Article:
Plants and animals
Much of Queensland's native wildlife is protected by legislation to ensure its survival and to protect biodiversity. All native birds, reptiles, mammals and amphibians are protected in Queensland, along with a limited range of invertebrates, freshwater fish and the grey nurse shark. All plants that are indigenous to Australia are protected.
A licensing system helps protect native wildlife from over exploitation and the impacts of exotic species. Such controls ensure viable wild populations of plants and animals are maintained and that taking, keeping, using or moving wildlife for commercial, recreational or other purposes is monitored.
The type of approvals you will need depends upon a number of things, including:
- the nature and purpose of your proposed activity
- the tenure of the area in which you intend to undertake your activity
- the species of wildlife concerned.
Find out about your legal obligations by reading the material on this website or read the Nature Conservation Act 1992 and the subordinate Nature Conservation Regulations. Copies of the legislation are available online at the Office of Queensland Parliamentary Counsel website.
If you propose to undertake certain activities on other state-managed land, such as state forests or marine parks, you may also need approvals under other legislation.
Protected wildlife management (animals)
The following provides a summary of approvals and activities related to protected wildlife management (animals) (excluding commercial use of animals).
|Permits and approvals||Summary of intent||Permitted activities|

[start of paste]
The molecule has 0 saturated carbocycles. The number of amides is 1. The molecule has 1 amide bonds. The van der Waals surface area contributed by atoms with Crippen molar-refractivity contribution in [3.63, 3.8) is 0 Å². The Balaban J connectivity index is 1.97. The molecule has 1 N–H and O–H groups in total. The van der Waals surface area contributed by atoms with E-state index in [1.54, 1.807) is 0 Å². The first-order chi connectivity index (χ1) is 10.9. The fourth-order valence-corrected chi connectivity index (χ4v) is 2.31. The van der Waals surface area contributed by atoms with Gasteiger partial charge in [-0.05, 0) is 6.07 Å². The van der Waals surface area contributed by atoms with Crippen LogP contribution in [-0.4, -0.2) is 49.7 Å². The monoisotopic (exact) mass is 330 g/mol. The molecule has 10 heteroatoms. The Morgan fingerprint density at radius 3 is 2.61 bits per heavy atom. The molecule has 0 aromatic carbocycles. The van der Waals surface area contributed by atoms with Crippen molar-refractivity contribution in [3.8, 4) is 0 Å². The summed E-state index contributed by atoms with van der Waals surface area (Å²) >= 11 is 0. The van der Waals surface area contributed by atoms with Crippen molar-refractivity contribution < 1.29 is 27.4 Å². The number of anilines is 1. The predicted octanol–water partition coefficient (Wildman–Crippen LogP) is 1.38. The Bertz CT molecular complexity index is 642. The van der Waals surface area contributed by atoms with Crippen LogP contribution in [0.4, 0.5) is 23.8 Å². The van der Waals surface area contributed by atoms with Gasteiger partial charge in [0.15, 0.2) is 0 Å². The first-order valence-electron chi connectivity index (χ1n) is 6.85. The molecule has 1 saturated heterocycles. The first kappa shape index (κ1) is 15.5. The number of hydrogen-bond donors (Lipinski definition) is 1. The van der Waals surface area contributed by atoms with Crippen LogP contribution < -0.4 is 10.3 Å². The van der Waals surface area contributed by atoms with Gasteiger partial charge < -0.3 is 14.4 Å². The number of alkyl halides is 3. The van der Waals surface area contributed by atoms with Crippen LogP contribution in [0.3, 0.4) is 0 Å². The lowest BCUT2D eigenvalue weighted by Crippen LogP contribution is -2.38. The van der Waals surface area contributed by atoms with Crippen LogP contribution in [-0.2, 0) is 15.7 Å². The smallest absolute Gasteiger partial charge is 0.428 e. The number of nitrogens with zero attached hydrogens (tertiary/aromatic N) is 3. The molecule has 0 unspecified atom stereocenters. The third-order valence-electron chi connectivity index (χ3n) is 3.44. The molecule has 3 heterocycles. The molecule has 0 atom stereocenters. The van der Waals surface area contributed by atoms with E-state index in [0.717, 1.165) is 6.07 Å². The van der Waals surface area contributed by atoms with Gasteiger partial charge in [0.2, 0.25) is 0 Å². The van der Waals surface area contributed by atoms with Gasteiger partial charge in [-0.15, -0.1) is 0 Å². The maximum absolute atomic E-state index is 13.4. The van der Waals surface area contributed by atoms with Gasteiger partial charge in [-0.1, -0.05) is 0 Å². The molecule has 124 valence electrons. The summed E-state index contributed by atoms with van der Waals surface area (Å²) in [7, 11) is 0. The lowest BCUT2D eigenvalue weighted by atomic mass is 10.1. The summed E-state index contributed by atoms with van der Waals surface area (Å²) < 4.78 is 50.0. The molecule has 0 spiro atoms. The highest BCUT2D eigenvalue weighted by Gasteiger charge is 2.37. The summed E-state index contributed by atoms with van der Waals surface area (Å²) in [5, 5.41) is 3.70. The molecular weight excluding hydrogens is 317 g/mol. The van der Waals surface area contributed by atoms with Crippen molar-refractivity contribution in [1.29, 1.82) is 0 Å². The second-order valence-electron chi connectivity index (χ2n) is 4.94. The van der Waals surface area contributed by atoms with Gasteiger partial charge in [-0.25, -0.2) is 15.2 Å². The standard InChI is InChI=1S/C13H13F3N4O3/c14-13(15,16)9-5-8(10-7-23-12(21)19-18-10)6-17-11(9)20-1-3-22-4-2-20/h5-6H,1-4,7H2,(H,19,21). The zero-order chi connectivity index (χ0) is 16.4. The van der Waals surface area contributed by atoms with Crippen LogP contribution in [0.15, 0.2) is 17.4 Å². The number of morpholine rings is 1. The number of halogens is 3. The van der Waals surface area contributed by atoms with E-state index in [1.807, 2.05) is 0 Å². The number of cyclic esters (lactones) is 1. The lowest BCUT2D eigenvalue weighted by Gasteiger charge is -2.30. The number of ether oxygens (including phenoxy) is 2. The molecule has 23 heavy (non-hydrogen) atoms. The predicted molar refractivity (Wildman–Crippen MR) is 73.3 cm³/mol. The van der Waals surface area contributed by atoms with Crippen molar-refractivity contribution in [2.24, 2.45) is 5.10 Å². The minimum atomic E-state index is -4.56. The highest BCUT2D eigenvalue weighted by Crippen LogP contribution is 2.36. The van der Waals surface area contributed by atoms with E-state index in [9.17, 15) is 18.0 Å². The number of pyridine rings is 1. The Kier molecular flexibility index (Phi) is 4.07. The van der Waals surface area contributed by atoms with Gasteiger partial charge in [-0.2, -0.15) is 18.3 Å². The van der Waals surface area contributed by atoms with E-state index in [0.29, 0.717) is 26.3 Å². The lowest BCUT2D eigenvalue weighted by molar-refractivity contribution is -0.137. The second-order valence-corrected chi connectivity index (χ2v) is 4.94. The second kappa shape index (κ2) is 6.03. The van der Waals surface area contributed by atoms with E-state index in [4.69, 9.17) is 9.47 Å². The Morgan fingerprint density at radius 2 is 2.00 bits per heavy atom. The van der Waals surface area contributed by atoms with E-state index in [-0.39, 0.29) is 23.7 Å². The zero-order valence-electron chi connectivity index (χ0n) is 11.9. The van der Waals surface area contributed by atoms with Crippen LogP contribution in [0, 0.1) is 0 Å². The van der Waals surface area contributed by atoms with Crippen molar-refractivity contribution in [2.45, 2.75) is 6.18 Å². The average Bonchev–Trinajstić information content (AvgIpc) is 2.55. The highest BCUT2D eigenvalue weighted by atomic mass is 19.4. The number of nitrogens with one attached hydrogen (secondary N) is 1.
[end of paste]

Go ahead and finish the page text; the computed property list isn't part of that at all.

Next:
|Tamper with breeding place||Remove or relocate||Culling – animals, including eggs|
|A Species Management Program (SMP)|
Approval to tamper with an animal breeding place. For example, structures such as bird nests and tree hollows. SMPs should be used as part of planned activities that incorporate management actions that will avoid or minimise both the immediate and the long term impact of removing or altering an animal breeding place.
Provides a mechanism for the rehabilitation of sick, injured or orphaned protected animals so that these animals can be returned to the wild. Some native animals need highly specialised care for example koalas, echidna, platypus, raptors and reptiles.
|Rehabilitation Permit—spotter catcher|
Deals with an animal whose habitat has been destroyed by natural disaster or is about to be destroyed by human activity.
The spotter catcher determines if the animal can be released into a more appropriate habitat, or released to a vet/carer.
|Damage Mitigation Permit (DMP)—removal and relocation of wildlife|
Provides mechanism to remove nuisance native wildlife from a property, in a safe and humane manner.
Must demonstrate knowledge and experience in the biology and safe handling of wildlife.
|Damage Mitigation Permit (DMP)—culling and dispersal of wildlife|
Required to identify if culling required to minimise damage or loss of property; and/or
Protect human health or wellbeing?
Permit holders may be required to comply with a code of practice that specifies appropriate and humane methods of taking protected animals
|Damage Mitigation Permit (DMP)—lethal take of flying-foxes|
Lethal control of flying-foxes is intended to provide fruit growers with an additional form of crop protection only where non-harmful measures have been attempted.
|Flying-fox roost management permit|
To conduct non-code compliant activities within an UFFMA or manage a roost outside of an UFFMA.
specific requirements apply
specific requirements apply
Proposed changes to protected animal licences
We are making changes to the way protected animals are kept, bought and sold, to help ensure viable wild populations of animals are maintained for future generations.
If you already have a native animal licence or you intend to get one, find out more about the changes which are proposed to come into effect from 22 August 2020.